MARIGOLD WOMAN: Bless those paper saints

The rain sings the price of happiness as it drills into the patient earth. The maple trees write their complicated poetry in black against the night sky, dappling stanzas against the butter-thick darkness, leaves and samaras punctuating the lines.

Talk to me, I say to them. Tell me what you understand of the world.

They answer, treelike, in the reflection of a streetlight on the wet asphalt. I have not wit enough to understand the answer, but I absorb the flickering yellow reply as best I can.

Love, I tell them, is a thing made of knives. It cuts me everywhere I turn, it tears the hem of my black dress to ribbons. What do you make of that?

They respond in the distant hum of a passing airliner, but my thoughts run off through the dark clouds to California, and whatever the trees were trying to tell me is lost as I stop to dry my eyes.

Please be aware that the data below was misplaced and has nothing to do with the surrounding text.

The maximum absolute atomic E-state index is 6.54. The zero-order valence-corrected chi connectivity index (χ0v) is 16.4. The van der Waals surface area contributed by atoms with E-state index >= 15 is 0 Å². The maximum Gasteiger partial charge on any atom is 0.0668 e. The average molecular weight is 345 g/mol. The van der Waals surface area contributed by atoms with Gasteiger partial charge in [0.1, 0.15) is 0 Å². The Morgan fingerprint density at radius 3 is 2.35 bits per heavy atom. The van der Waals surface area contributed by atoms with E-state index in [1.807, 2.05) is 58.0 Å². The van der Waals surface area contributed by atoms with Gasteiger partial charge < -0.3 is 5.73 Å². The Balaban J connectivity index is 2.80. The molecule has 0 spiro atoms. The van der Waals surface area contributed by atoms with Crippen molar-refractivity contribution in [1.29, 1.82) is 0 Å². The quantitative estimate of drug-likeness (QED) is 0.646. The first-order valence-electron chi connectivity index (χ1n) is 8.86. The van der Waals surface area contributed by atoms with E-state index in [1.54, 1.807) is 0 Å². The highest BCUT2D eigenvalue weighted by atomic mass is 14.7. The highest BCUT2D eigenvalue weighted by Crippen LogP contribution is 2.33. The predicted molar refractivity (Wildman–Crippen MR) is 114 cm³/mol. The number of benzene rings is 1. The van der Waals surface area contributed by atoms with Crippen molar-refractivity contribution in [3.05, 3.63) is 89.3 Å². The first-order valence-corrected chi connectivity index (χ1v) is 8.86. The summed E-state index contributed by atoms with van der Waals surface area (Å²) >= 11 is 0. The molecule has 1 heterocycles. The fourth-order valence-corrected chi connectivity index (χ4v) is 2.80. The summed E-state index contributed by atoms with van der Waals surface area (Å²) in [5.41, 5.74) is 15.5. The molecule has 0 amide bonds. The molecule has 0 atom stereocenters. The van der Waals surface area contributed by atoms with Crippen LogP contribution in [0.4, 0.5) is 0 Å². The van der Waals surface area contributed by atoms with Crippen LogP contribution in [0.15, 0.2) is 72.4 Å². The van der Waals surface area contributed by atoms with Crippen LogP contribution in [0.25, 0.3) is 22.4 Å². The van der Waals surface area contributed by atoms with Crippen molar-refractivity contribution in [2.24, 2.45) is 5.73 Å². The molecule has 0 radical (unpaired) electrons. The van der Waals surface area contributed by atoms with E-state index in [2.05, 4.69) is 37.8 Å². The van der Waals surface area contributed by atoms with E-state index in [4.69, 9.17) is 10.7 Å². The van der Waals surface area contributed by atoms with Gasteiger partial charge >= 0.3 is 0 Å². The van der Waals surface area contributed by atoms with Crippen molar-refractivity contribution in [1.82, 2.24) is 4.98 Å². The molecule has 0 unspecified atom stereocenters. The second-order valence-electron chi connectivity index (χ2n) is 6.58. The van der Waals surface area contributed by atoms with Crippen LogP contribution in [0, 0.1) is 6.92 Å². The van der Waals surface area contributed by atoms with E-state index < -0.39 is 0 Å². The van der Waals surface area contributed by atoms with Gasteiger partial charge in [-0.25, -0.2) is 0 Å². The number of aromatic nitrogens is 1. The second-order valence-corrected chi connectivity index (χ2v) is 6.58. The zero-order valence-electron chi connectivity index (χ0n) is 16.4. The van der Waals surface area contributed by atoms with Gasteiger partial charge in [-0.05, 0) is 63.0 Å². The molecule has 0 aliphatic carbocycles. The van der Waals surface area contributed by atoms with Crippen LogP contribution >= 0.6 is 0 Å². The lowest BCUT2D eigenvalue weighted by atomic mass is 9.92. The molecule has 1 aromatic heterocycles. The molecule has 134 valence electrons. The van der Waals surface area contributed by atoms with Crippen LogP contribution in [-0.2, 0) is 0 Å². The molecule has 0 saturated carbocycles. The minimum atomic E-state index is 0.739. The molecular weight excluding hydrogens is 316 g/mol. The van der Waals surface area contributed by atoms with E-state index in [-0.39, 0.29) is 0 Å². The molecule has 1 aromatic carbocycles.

I think I am crazy, I say to the trees once I have returned to my body. I am burning up with the blank wanting. I cannot go home and I cannot go to the desert and I cannot enter the swamp and I can never, ever turn my face towards the black land again. I sit on fences and pick at my scabs, but this is so false that I can feel myself going insane, that cotton-ball feeling, that carousel rollercoaster sunspot sensation. What does it mean?

The trees are disappearing into the profundity of the universe overhead. This, too, is an answer, but I am once again too dull to read it.

I will wrap myself in my grief and my anger, and I will hope that at least the trees do not despise me.